Ellery Queen – Tragedy of X (1932) – It made a ‘best of’ list
Georges Simenon – Maigret Meets a Milord (1931) – Has been read/reviewed by a fellow challenger at any time
Maxwell Grant – Road of Crime (1933)/Crooks Go Straight (1935) – Has been on your TBR list
Ione Sandberg Shriber – Pattern for Murder (1944) – Out of your comfort zone
Ross Laurence – The Fast Buck (1953) – An author you’ve never tried
Craig Rice – The Wrong Murder (1940) – It’s by an author you’ve read & loved before
Leslie Charteris – Follow the Saint (1938) – Book made into tv/film/play

Just the Facts, Ma’am Silver Age Challenge

Just the Facts Silver Card 2018-07-28a

Who
Ellery Queen – The Campus Murders (1969) – An Academic
Agatha Christie – By the Pricking of My Thumbs (1968) – Crime-Solving Duo
Robert Colby – In a Vanishing Room (1961) – An amateur detective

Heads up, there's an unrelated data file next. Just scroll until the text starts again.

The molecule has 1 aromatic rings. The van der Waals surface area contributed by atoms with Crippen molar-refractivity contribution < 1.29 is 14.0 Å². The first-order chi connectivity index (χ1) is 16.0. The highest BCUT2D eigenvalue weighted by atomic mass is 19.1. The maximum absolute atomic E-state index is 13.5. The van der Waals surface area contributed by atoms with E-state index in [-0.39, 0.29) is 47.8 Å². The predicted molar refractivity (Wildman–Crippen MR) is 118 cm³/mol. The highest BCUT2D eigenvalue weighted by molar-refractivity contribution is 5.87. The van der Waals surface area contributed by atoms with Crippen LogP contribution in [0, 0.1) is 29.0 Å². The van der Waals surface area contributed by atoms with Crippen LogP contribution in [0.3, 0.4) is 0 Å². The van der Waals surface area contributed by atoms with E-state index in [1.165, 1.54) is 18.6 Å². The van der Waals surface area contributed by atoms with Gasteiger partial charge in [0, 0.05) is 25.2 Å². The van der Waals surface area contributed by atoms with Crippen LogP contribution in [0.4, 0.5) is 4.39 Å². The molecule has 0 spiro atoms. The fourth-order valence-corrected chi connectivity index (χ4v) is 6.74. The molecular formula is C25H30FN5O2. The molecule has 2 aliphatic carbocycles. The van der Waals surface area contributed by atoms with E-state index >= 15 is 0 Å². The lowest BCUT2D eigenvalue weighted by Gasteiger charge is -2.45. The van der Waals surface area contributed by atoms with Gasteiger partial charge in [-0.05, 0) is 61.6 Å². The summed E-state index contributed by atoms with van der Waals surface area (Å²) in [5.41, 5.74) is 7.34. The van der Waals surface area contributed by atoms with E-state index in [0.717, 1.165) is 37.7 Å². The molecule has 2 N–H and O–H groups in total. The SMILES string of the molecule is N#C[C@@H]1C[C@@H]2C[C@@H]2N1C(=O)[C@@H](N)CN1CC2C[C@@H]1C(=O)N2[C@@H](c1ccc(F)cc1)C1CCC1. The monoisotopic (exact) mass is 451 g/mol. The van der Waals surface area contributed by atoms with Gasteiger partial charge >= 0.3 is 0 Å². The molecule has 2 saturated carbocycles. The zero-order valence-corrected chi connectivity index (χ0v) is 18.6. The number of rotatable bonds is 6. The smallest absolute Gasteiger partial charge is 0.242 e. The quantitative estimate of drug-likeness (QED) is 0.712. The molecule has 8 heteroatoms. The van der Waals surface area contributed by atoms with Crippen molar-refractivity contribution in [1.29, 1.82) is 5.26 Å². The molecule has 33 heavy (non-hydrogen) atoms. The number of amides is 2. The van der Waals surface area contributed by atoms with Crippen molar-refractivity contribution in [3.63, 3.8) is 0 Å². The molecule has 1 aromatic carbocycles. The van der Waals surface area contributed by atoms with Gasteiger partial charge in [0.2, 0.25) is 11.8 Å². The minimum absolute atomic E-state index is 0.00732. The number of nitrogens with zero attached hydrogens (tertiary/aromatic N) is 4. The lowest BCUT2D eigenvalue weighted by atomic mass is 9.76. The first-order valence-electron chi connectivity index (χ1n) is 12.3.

Michael Crichton – Drug of Choice (1970) – In the Medical Field
Max Allan Collins – The Baby Blue Rip-Off (1983) – A Journalist/Writer
George Harmon Coxe – The Reluctant Heiress (1965) – An Artist/Photographer
Michael Avallone – The Living Bomb (1963) – Retired from or in the Armed Services
George Harmon Coxe – The Silent Witness (1973) – Matriarch/Patriarch of family

What
Ellery Queen – Cop Out (1969) – Pseudonymous author
Michael Crichton – Scratch One (1967) – Number in the title
Margaret Truman – Murder in the White House (1980) – Color in the title
Michael Avallone – The Birds of a Feather Affair (1966) – An animal in the title
Brett Halliday – Shoot to Kill (1964) – Means of Murder in title
Robert Colby – Lament for Julie (1961) – Reference to a man or woman in title
Michael Innes – The Crabtree Affair (1962) – Book published under more than one title
Brett Halliday – The Careless Corpse (1961) – Title Contains two words beginning with same letter

When
Agatha Christie – Hallowe’en Party (1969) – During a recognized holiday
Robert van Gulik – The Chinese Lake Murders (1960) – A historical crime